Having a Sunday Moment
(Okay, so he could be the skinniest man on earth.)
My husband got up with the kids and let me sleep in this morning, past 8:00, which is almost unheard of for me.
With the creases still on my face, the kids and I piled into the car and went and got bagels (and coffee, for me.) I got Jane a muffin and when the server pulled it out, she handed me an extra one that had a small piece out of it. "I can't sell this. Do you want to take it, too?"
After breakfast, Jane wandered into my office and saw a skein of yarn on the floor. "Oh, mama, oh MAMA, will you make me some socks out of this? Oh, PLEASE?" (I had earmarked the wool for DK but I think she will understand that when your seven-year-old ASKS you to knit some socks, you gotta get right on that.)
I have all the windows open in the house and I can't tell you what it's like to be here with the windows open on June 1st, NOT SWEATING. (It's 99 degrees F in Austin right now.)
Lyle Lovett (I'm on a Lyle kick lately) is singing about having a boat and a pony (one of my favorite songs by Lyle) in the background, the birds are singing and I can hear them because did I mention that it's June 1st and I have all the windows open?
My house is almost clean. I love that.
Last night we had all of our neighbors (except the couple who live right next door, whose children are grown and who live half the time in Florida so we never really see them) over for dinner. I cooked a big pan of enchiladas and we had mango margaritas and New York cheesecake and our house positively vibrated with levity and good cheer. At some point I realized that my neighbors (such good, good people) were all there trying their hardest to make us comfortable here. There they all were, gamely eating my funky Texas-Meets-Long-Island dinner and just WELCOMING us, you know? Pitching in to clean the kitchen and letting their kids stay up later than normal just to help us fill this big ole house with laughter.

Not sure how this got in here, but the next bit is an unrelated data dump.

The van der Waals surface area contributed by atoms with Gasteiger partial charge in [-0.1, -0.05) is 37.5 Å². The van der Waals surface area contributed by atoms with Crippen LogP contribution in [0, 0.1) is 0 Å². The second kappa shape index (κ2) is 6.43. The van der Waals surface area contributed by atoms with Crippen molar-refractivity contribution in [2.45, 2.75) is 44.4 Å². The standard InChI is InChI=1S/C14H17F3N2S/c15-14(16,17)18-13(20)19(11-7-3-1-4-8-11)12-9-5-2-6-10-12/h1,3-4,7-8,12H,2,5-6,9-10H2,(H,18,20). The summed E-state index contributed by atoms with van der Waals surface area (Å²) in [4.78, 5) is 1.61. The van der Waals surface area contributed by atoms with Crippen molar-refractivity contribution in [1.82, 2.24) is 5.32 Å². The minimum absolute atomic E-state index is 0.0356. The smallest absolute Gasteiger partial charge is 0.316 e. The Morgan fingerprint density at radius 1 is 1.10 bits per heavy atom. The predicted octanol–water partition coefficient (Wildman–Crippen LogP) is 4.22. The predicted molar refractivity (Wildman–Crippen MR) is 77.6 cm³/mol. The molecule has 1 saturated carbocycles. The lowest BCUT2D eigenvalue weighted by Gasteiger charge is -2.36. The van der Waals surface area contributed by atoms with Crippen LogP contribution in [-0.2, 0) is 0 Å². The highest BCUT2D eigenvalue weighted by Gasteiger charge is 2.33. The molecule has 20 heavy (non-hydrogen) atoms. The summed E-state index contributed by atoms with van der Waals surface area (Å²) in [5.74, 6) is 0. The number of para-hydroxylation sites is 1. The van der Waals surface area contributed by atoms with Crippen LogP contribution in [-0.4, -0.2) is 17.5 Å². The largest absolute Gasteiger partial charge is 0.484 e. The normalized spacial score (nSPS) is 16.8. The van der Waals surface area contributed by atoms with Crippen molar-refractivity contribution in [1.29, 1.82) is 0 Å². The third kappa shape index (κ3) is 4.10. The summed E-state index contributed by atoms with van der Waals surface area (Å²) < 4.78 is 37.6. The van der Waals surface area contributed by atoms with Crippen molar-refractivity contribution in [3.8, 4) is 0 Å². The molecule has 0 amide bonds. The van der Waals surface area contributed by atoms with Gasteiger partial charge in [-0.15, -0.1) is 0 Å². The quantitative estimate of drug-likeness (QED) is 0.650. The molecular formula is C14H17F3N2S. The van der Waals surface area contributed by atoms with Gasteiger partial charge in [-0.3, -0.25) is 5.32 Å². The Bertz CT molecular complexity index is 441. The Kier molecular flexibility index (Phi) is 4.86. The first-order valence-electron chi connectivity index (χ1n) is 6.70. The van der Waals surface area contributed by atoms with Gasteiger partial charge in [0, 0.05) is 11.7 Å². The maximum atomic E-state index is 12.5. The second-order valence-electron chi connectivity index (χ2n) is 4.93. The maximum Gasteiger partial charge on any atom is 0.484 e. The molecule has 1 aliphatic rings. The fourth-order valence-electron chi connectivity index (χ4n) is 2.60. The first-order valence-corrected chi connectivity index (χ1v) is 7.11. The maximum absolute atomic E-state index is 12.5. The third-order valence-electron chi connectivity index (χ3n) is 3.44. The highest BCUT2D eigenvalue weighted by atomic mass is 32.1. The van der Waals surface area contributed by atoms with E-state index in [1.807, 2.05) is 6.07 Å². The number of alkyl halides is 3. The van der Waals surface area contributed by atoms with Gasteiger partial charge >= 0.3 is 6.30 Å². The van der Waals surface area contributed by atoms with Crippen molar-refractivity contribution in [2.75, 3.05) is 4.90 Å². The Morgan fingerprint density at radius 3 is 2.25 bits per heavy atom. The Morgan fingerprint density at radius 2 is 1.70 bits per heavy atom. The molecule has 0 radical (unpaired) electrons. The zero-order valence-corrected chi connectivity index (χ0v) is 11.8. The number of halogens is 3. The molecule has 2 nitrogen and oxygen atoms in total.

I got a lot of wonderful e-mails and comments on my melancholy last post about missing Austin and still not really being at home in my skin here on Long Island. Thank you for sharing your stories of transitions you've made and for reinforcing that it just takes time. Thank you for telling me all the ways you grew and evolved and were transformed by meeting a new challenge in a new town.
My friend Sherry (from Austin, who is moving here for the summer!) sent me a note in which she talked about her own move from Texas to London, a move that was to be only two years but stretched to ten. She said, "I think it was the weekend getaways, where I could do plenty of hill-walking and pub-crawling, that transformed me. One year, I couldn't imagine ever giving up lazy afternoons by Barton Springs. Eighteen months later, I couldn't imagine ever giving up the English countryside. Find the one thing you love most about New York and do a lot of it; that should make the transition easier."
Well, last night I think I figured out what part of that was. Isn't is amazing that no matter where you go or what you do, good friends can be made and good people can be found? (I'm not just saying that because they liked my cooking, either. Seriously.)
I'd write more about it but I have to go give my tomatoes some plant food because it looks to me like they're setting fruit.